If yoga is about neutralizing the alternating waves in consciousness, then the 8 limbs of Yoga are the proper means to reach the final goal. The first two limbs are the Yama and Niyama, dealt in the second Chapter of Sadhana Pada in Patanjali’s Yoga sutras. They control a yogi’s passion and emotions and keep him in harmony with his fellow men.
Yama – The 5 Yamas are considered great commandments that transcend creed, country, age and time. They are the rules of morality for society to avoid chaos and pain.
1. Ahimsa – “All hostility ceases in the presence of a Yogi”
That’s Ahimsa, not relying on external forces to be non-violent. A wider connotation of Ahimsa is to reject violence and embrace love. Non-violence is a state of mind that is achieved through freedom from fear (Bhaya), anger (Krodha) and Ignorance (Avidya). This requires a detailed study of self. Love comes in the picture with a strong belief in the right of every creature to live. This makes one gentle to others and firm with oneself to follow the rule with a strong reliance on reality and facts than emotions and fantasy (Vikalpa).
2. Satya – “Actions and Results become subservient to the speech of a Yogi.”
Truth followed in thought, word and action and also includes dissociation with words of abuse, falsehood and humiliation to others. The tongue is the only part of the body that is an organ of sense and action. So mastery over the tongue is essential for self-control. One never regrets his Silence as it allows inward inspection. If one has to utter words, they should be truthful, pleasant and beneficial.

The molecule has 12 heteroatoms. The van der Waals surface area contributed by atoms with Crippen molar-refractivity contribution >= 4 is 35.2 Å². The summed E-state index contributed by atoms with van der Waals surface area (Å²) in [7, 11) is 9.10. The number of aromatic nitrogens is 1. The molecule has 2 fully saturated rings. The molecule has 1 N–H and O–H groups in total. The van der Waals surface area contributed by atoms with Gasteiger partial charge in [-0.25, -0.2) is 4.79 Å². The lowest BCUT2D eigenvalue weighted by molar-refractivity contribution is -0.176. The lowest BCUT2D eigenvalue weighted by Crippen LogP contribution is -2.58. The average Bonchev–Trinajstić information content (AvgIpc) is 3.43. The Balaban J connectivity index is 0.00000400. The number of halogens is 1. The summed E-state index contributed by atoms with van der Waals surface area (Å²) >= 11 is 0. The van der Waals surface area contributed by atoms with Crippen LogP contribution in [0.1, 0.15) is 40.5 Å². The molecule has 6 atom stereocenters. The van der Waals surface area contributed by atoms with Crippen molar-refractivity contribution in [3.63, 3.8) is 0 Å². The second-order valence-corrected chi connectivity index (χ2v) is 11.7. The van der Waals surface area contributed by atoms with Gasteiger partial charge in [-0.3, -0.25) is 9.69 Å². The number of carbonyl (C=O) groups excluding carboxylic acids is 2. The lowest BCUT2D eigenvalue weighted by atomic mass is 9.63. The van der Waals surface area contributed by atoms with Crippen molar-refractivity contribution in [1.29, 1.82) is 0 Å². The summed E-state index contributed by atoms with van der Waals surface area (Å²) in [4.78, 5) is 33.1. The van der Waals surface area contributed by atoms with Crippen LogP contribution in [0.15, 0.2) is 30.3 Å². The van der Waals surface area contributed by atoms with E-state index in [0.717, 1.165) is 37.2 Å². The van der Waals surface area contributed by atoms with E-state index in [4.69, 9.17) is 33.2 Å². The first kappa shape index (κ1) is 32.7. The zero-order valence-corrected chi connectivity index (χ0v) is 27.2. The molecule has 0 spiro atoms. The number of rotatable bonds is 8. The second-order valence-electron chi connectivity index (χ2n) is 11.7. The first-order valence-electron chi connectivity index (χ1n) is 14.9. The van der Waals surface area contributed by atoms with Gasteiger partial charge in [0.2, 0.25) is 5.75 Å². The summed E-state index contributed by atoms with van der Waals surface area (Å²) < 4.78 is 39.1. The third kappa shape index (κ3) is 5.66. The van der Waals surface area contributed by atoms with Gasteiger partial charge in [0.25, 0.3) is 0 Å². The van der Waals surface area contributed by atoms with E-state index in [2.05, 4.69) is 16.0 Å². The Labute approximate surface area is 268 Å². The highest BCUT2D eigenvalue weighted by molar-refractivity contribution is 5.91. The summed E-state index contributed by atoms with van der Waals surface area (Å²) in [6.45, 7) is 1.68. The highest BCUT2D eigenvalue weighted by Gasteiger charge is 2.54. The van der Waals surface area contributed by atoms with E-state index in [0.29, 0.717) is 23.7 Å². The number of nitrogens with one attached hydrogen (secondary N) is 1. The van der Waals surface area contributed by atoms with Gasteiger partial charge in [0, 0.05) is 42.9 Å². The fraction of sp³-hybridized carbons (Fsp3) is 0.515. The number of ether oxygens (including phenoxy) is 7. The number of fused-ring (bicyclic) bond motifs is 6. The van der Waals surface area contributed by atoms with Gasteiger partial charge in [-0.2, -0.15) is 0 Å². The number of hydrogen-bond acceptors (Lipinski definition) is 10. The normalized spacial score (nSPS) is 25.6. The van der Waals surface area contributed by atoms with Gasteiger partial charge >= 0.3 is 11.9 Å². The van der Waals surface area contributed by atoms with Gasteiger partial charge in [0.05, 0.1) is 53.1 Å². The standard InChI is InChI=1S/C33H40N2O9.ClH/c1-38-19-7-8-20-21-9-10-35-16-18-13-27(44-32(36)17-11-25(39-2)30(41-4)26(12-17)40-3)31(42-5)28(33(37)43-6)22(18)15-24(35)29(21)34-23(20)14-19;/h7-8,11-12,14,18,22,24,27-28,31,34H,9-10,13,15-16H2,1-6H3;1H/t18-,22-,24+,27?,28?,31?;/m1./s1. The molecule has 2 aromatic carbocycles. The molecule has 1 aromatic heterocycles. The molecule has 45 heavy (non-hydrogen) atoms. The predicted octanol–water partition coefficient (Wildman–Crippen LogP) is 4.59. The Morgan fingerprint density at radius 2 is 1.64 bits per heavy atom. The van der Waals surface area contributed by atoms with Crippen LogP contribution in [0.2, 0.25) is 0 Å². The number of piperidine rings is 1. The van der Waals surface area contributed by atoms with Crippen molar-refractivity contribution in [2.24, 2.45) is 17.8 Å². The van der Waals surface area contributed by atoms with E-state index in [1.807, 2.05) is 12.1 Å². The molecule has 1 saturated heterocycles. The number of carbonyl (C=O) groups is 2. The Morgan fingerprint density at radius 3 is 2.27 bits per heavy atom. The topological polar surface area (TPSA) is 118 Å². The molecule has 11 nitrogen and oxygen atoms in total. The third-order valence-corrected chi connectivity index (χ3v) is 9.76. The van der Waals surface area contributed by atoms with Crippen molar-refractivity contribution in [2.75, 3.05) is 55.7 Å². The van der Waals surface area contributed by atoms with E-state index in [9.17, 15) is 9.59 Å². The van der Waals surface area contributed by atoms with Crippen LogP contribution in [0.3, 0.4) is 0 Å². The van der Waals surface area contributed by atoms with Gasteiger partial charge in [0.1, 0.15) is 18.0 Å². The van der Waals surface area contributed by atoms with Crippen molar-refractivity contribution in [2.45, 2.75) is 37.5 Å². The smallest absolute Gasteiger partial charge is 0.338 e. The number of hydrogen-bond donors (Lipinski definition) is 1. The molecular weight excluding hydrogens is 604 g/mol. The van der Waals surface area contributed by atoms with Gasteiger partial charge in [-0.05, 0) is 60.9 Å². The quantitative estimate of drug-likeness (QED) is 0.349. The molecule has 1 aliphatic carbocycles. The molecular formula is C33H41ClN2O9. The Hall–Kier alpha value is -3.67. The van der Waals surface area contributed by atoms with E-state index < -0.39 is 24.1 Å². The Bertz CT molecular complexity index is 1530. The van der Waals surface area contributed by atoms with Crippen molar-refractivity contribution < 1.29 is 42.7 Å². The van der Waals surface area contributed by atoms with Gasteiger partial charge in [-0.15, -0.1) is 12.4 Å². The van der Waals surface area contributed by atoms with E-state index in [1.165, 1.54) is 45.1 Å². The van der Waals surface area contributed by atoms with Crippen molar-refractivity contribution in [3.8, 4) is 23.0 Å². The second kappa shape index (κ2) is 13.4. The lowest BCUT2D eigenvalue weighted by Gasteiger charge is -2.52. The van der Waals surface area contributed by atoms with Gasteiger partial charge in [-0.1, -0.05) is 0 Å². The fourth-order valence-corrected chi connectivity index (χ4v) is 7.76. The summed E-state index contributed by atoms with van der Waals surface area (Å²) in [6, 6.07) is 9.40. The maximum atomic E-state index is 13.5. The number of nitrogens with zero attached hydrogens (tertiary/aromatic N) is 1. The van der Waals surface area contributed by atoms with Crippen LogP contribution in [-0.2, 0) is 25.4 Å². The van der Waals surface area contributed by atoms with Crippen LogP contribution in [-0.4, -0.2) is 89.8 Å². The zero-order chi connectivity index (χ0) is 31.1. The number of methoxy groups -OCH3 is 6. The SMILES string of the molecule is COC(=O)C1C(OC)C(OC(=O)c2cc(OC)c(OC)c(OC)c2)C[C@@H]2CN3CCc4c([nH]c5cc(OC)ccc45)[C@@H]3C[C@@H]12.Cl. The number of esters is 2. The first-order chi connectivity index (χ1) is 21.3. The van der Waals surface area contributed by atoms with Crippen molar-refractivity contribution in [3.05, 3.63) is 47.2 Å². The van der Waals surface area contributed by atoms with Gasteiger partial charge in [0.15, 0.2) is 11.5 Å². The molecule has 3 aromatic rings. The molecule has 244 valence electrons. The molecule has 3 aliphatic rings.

3. Asteya – “What is not destined to be with us will not stay.”
Asteya means non-stealing, not using borrowed things beyond the prescribed time and using things other than the purpose intended. Such behavior stems from temptation and the only way to ward off such behavior is limiting your needs and learn to discriminate between your needs and wants.
It means the life of celibacy, religious study and self-restraint to generate the forces for spiritual growth. Without knowing the human love and happiness, one cannot know divine love. So, one can live among family and society, perform his worldly duties but remain detached and dispassionate to his actions and their results.
It is a facet of Asteya. It means not hoarding things that one doesn’t need. This helps one to be satisfied with what one has. It removes frustration and disappointments. The mind is in a state of equilibrium. There is great freedom in knowing what you need in life. It removes indecisiveness and doubt.
Niyama are the rules that apply to individual discipline.
1. Saucha – “Cleanliness is next to Godliness”
It means purity of body (through asanas, pranayama), mind (through bhakti), thought (svadhya and vairagya), the food we eat (sattvic) and place of spiritual practice. This purification process leads to self-respect and respect for others. It removes the mind clutter and ekagrata becomes plausible. Saucha readies the body and mind to move forward.
2. Santosa – “Be happy with what you have”
It means contentment. It is a state of mind that is important for concentration. Desire seeps in unconsciously when we look around and compare.
3. Tapas – Actions that push us in the direction of change and spiritual fervor.
It is the passion that sets our heart burning. It is a conscious single-pointed effort to achieve the goal. It demands a lot of self-discipline and austerity. It builds up your character. It can be Kayik, Vachik, or manasik. The most important thing here is Tapas towards a worthy goal with heart in the right place
4. Svadhyaya – It means the education of the self.
5. Ishwar Pranidhana – Surrender to the will of the absolute. Usually, when all our resources fail we turn to God, that’s conditional hence not true surrender or bhakti.
Suffering brings humility and ego creeps in along with success. Hence dedicating all the actions to an entity who is not there to help you out with your success but just a model to free you from kleshas. So, you take charge of your life and are responsible for your actions and face the consequences but at the same time learn to be dispassionate about the results through Ishwar Pranidhana.